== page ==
The INSIDER Summary:
- A 57-year-old female tourist from New Zealand was killed yesterday by a jet blast from a plane taking off from Princess Juliana Airport on the Caribbean island of Sint Maarten.
- The airport is one of the most dangerous in the world because its runway is bordered by a beach and a mountain.
- Despite signs all over the beach that warn of the dangers of jet blasts, tourists and aviation enthusiasts still stake out positions very close to incoming and outgoing planes.
A 57-year-old female tourist from New Zealand was killed yesterday by a jet blast from a plane taking off from Princess Juliana Airport on the Caribbean island of Sint Maarten.
The airport is known as one of the most dangerous in the world, due to the precarious location of its runway, which is bordered by Maho beach on one end and a mountain on the other.
The woman was holding on to a fence that separates the runway from a road and the beach. She was hit by the jet blast from a Boeing 737, a force that knocked her to the ground, causing her to hit her head. The plane was operated by Caribbean Airlines and was heading for Trinidad.
A video posted to Facebook by Billy Simmonds shows paramedics trying to revive the tourist after she was thrown to the ground. She was then brought to Sint Maarten Medical Center, where she died shortly after.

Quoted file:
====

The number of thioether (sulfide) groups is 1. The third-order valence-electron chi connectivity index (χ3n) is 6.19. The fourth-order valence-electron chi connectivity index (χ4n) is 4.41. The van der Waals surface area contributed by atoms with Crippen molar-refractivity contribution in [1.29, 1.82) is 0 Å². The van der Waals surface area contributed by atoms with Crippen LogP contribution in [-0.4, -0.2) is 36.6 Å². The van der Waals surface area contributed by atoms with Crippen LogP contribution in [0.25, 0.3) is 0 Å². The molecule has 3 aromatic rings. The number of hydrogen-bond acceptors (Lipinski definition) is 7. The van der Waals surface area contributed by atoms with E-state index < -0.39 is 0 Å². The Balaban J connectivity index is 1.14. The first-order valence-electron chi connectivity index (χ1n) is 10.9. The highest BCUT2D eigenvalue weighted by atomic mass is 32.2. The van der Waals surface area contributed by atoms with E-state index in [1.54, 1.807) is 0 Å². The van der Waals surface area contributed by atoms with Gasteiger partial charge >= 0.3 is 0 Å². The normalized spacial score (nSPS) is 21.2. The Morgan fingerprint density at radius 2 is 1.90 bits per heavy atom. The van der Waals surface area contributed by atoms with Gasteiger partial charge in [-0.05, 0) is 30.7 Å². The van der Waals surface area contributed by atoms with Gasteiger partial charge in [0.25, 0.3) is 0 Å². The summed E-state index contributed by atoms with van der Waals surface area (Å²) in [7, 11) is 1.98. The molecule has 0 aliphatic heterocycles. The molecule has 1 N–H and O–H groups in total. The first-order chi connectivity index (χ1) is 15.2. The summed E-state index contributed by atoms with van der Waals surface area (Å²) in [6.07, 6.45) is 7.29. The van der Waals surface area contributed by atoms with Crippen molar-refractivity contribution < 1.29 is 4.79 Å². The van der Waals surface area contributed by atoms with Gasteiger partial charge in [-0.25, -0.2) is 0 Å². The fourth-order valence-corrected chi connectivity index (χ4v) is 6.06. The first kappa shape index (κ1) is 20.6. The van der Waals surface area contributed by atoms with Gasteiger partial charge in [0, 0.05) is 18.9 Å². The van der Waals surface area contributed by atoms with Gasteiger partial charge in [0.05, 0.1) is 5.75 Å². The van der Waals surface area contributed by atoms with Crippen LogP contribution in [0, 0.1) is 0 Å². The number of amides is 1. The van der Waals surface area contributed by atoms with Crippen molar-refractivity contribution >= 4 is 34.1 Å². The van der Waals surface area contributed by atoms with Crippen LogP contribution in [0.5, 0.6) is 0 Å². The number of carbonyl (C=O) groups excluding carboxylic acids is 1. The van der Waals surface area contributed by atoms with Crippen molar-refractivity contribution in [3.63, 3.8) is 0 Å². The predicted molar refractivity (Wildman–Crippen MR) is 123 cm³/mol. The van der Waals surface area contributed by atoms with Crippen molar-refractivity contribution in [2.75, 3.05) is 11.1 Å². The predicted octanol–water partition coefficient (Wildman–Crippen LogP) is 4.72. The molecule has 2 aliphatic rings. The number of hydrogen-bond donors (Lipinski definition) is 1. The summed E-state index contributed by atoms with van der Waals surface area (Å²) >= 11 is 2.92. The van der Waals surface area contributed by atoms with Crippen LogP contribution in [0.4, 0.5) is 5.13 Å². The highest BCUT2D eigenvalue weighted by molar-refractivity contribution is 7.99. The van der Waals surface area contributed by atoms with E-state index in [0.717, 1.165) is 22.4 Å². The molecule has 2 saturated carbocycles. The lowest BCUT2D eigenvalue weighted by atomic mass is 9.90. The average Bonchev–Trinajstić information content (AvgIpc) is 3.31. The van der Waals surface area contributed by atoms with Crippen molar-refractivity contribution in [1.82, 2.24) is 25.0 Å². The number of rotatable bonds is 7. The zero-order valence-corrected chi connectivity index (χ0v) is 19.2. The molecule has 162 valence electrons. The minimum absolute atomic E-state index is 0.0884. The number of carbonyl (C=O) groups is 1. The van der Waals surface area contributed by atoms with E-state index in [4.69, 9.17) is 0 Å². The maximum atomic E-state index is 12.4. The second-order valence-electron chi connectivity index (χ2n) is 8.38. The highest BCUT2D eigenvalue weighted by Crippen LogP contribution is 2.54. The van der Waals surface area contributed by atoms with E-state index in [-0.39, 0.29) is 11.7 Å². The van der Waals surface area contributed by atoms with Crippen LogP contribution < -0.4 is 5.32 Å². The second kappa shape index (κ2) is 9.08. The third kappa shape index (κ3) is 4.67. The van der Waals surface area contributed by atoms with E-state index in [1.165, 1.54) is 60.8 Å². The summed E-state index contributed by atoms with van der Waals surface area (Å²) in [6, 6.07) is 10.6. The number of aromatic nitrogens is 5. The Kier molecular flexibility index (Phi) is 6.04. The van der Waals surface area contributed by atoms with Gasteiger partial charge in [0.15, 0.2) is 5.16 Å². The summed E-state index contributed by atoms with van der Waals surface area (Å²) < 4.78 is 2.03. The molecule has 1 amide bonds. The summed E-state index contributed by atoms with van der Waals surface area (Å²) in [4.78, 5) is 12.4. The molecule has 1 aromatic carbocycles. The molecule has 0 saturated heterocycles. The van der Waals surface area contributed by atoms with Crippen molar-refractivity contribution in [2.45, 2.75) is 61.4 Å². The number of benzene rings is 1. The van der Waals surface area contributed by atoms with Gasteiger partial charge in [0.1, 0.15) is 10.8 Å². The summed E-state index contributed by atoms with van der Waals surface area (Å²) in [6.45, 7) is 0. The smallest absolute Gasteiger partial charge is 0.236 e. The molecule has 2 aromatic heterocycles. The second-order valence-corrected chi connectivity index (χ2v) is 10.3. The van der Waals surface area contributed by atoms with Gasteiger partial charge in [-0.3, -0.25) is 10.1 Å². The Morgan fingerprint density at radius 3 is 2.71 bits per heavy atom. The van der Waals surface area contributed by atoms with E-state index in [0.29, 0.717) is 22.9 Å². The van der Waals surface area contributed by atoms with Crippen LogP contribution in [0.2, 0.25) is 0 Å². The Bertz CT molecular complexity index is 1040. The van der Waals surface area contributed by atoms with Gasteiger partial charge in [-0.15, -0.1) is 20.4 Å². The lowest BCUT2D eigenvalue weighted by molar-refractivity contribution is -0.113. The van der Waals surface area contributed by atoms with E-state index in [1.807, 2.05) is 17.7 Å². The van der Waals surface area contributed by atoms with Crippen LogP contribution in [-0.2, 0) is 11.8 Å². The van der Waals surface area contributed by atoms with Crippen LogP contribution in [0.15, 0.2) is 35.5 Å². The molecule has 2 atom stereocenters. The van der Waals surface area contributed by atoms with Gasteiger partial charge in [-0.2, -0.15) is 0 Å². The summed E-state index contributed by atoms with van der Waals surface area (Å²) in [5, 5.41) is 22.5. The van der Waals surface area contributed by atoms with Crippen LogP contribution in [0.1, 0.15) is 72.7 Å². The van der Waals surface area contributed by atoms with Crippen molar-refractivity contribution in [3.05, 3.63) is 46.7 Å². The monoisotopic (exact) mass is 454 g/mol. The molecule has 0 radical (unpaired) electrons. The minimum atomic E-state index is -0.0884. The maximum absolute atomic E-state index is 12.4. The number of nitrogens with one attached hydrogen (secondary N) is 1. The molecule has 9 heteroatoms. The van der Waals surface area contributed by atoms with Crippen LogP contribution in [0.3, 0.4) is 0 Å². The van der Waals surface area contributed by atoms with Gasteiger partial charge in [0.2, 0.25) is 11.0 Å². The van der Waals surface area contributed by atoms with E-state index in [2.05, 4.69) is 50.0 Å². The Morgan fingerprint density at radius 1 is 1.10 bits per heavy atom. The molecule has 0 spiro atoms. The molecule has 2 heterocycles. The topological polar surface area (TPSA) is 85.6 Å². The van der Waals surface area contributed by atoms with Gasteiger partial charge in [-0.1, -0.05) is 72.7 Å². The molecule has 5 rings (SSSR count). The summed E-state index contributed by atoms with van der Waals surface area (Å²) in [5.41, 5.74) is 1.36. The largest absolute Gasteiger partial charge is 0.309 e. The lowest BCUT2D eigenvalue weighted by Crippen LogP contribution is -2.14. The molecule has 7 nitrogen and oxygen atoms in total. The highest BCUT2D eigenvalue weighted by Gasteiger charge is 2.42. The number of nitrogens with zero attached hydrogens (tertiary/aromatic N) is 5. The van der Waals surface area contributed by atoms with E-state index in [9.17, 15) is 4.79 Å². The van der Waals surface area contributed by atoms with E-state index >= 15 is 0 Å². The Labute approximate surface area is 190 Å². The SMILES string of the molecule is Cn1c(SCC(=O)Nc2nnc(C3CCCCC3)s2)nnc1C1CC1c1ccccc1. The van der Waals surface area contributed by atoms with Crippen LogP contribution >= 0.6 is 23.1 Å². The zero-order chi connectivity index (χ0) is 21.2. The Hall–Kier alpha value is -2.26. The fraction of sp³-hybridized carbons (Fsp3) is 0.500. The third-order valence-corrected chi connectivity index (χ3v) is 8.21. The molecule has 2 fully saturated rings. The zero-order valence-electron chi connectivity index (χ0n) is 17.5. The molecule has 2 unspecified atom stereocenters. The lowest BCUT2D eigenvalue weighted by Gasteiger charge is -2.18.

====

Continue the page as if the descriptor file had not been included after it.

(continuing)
While this is the first death caused by a plane to occur at Maho Beach, other tourists have sustained injuries there after being tossed to the ground or into the water by planes landing or taking off. Despite signs all over the area that warn tourists of the threat of injuries and/or death from jet blasts, the beach has become a popular spot for visitors hoping to snap a selfie or get a photo of a plane skimming the sand as they sunbathe.
The beach is also known among aviation enthusiasts as a spot where they can get up close and personal with planes.
According to a NASA Aviation Safety Reporting System survey by Rowena Morrison, the force from a plane’s jet blast can “up-root trees, flatten building structures, shatter windows, lift and propel heavy objects,” further proof that tourists should take the warning signs in the area seriously.
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